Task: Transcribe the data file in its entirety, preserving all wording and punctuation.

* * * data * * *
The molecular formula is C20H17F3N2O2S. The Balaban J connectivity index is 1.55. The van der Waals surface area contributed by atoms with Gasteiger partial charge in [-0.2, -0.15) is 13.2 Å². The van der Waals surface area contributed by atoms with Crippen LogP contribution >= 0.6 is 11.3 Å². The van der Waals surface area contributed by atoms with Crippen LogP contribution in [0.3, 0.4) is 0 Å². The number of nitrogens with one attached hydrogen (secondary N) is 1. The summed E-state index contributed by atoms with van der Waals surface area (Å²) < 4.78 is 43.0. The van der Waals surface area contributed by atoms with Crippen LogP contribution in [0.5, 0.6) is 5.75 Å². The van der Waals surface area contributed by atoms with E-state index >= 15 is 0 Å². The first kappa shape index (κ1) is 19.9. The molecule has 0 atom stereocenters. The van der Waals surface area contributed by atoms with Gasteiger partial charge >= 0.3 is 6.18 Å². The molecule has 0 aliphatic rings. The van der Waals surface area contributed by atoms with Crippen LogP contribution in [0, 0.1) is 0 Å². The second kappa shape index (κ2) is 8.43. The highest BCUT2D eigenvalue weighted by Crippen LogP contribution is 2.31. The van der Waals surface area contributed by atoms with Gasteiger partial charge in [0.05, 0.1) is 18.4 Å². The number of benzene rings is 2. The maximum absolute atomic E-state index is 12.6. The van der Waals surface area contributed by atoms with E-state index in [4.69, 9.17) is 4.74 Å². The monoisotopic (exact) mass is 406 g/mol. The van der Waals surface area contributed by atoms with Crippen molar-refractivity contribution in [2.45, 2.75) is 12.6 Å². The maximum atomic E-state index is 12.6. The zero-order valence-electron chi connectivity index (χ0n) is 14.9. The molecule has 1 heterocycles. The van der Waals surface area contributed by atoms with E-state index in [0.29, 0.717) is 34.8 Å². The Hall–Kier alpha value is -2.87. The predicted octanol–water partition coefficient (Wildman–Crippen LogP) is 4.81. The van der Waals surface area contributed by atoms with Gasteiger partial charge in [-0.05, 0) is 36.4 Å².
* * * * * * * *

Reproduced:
The molecular formula is C20H17F3N2O2S. The Balaban J connectivity index is 1.55. The van der Waals surface area contributed by atoms with Gasteiger partial charge in [-0.2, -0.15) is 13.2 Å². The van der Waals surface area contributed by atoms with Crippen LogP contribution >= 0.6 is 11.3 Å². The van der Waals surface area contributed by atoms with Crippen LogP contribution in [0.3, 0.4) is 0 Å². The number of nitrogens with one attached hydrogen (secondary N) is 1. The summed E-state index contributed by atoms with van der Waals surface area (Å²) < 4.78 is 43.0. The van der Waals surface area contributed by atoms with Crippen LogP contribution in [0.5, 0.6) is 5.75 Å². The van der Waals surface area contributed by atoms with E-state index >= 15 is 0 Å². The first kappa shape index (κ1) is 19.9. The molecule has 0 atom stereocenters. The van der Waals surface area contributed by atoms with Gasteiger partial charge >= 0.3 is 6.18 Å². The molecule has 0 aliphatic rings. The van der Waals surface area contributed by atoms with Crippen LogP contribution in [0, 0.1) is 0 Å². The second kappa shape index (κ2) is 8.43. The highest BCUT2D eigenvalue weighted by Crippen LogP contribution is 2.31. The van der Waals surface area contributed by atoms with Gasteiger partial charge in [0.05, 0.1) is 18.4 Å². The number of benzene rings is 2. The maximum absolute atomic E-state index is 12.6. The van der Waals surface area contributed by atoms with E-state index in [4.69, 9.17) is 4.74 Å². The monoisotopic (exact) mass is 406 g/mol. The van der Waals surface area contributed by atoms with Crippen molar-refractivity contribution in [2.45, 2.75) is 12.6 Å². The maximum atomic E-state index is 12.6. The zero-order valence-electron chi connectivity index (χ0n) is 14.9. The molecule has 1 heterocycles. The van der Waals surface area contributed by atoms with E-state index in [0.29, 0.717) is 34.8 Å². The Hall–Kier alpha value is -2.87. The predicted octanol–water partition coefficient (Wildman–Crippen LogP) is 4.81. The van der Waals surface area contributed by atoms with Gasteiger partial charge in [-0.05, 0) is 36.4 Å².